‘Shark Tank’ On-Set Psychiatrist Checked In On Kevin O’Leary After One Memorable Pitch
Viewers of Shark Tank know that Kevin O’Leary is “Mr. Wonderful” who might joke — or not joke — that his money speaks to him and begs him not to send it away without bringing back a solid return. That doesn’t sit well with everyone, and a new profile of O’Leary in Toronto Life revealed that a recent pitch may have hit him hard on a personal level. An entrepreneur who came into the Tank last season was wholly dismissive of O’Leary and, according to the investor, might have the wrong impression about him.
Pavlok founder Maneesh Sethi boldly told the panel he would take a deal from any one of the business moguls — except O’Leary. This was after everyone else on the panel was already out and Mark Cuban implied Sethi was a con artist. O’Leary spewed expletives at the creator of the behavior-modification shock device and told him to leave the set. As the Inquisitr reported, the experience was apparently still raw when the pitch aired, as O’Leary continued to berate the entrepreneur on Twitter. Sethi, for his part, stood by his product and his Shark Tank experience, also reported by the Inquisitr.
To hear O’Leary tell it to Toronto Life, he’s not nearly as insensitive as people might assume given his reality television persona.
“I’m always being myself on that show. I’m just like everybody else. I come from a middle-class family. I feel everybody’s pain.”
Shark Tank has a psychiatrist on-set to speak to entrepreneurs after they pitch the sharks, presumably to provide counsel if things go badly. After the Pavlok pitch, the psychiatrist had a chat with O’Leary.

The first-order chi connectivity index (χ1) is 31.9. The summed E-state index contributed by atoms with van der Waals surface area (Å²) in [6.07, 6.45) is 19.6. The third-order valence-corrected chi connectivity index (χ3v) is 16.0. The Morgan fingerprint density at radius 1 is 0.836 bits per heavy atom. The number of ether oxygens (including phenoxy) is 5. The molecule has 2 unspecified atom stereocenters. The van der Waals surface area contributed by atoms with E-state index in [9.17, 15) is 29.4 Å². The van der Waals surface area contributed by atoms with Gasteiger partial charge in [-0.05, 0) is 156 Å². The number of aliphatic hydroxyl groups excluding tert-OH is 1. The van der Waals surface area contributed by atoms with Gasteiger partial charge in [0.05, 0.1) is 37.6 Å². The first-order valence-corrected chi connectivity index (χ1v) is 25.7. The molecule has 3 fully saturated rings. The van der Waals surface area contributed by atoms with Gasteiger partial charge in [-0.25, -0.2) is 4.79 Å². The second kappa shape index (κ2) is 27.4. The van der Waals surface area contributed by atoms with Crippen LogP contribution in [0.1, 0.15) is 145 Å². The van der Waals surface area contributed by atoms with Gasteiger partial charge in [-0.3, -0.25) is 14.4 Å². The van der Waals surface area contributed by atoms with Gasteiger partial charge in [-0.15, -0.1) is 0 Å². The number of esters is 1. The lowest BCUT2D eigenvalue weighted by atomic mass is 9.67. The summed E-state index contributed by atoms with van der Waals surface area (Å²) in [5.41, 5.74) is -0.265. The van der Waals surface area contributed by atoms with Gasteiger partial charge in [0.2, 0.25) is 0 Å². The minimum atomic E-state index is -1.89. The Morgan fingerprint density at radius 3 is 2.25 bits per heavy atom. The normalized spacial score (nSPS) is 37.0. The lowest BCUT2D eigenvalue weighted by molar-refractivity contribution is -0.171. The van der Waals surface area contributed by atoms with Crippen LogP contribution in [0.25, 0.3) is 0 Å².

Alex Kenjeev, who joined O’Leary’s company four years ago and attends all Shark Tank tapings, told Toronto Life the man with the brash on-air personality was more open-minded than he’d expected. O’Leary once told him to stop being aggressive with a company entrepreneur, instructing him to focus on building a relationship.
Recently, O’Leary has teased his entry into Canadian politics, since the country’s Conservative party is in search of a new leader following the election defeat of former Prime Minister Stephen Harper last fall. Although O’Leary has yet to officially announce, he’s wasted no time using his considerable media presence in Canada to criticize the ruling Liberal government of his home province of Ontario.
I hate when any government wastes taxpayers money. I’m shining the light of transparency & performance on them all! https://t.co/xlHcwb52i7
— Kevin O’Leary (@kevinolearytv) August 28, 2016
In an open letter to premier Kathleen Wynne published in the Toronto Sun, O’Leary provided an unverified list of what he called government waste, using the unfettered access of the opinion pages to use harsh words to criticize Wynne’s economic record.
“[Y]our government has a long history of starting projects, spending millions and then cancelling them — you know, like gas plants, ‘green’ projects and now pension plans. That’s why Ontario is $308 billion in debt, so you are kind of bankrupting us, in your own special way.”
Back in March, O’Leary wrote a similar open letter to Alberta premier Rachel Notley in The Globe and Mail, suggesting among other things that her New Democratic Party government reverse a corporate tax cut. That would, according to O’Leary, help the energy sector in the oil-rich province.
Despite the regular opinion pieces coming from O’Leary, the author of the Toronto Life profile, Jason McBride, doubts he will actually take the plunge into politics. To do so, he’d have to enter a difficult political grind for an uncertain return. McBride thinks O’Leary will use his influence in other ways.
“A far more likely scenario is that O’Leary is going to treat every leadership candidate like he treats every contestant who’s ever stood before him on TV—he’ll get them to pitch him their platform, he’ll determine which is the smartest investment, and then he’ll lend that person, for better or worse, the power of his brand and his money. Call it ‘Demagogue’s Den.’“
Shark Tank returns in the fall.
[Photo by Andrew Burton/Getty Images]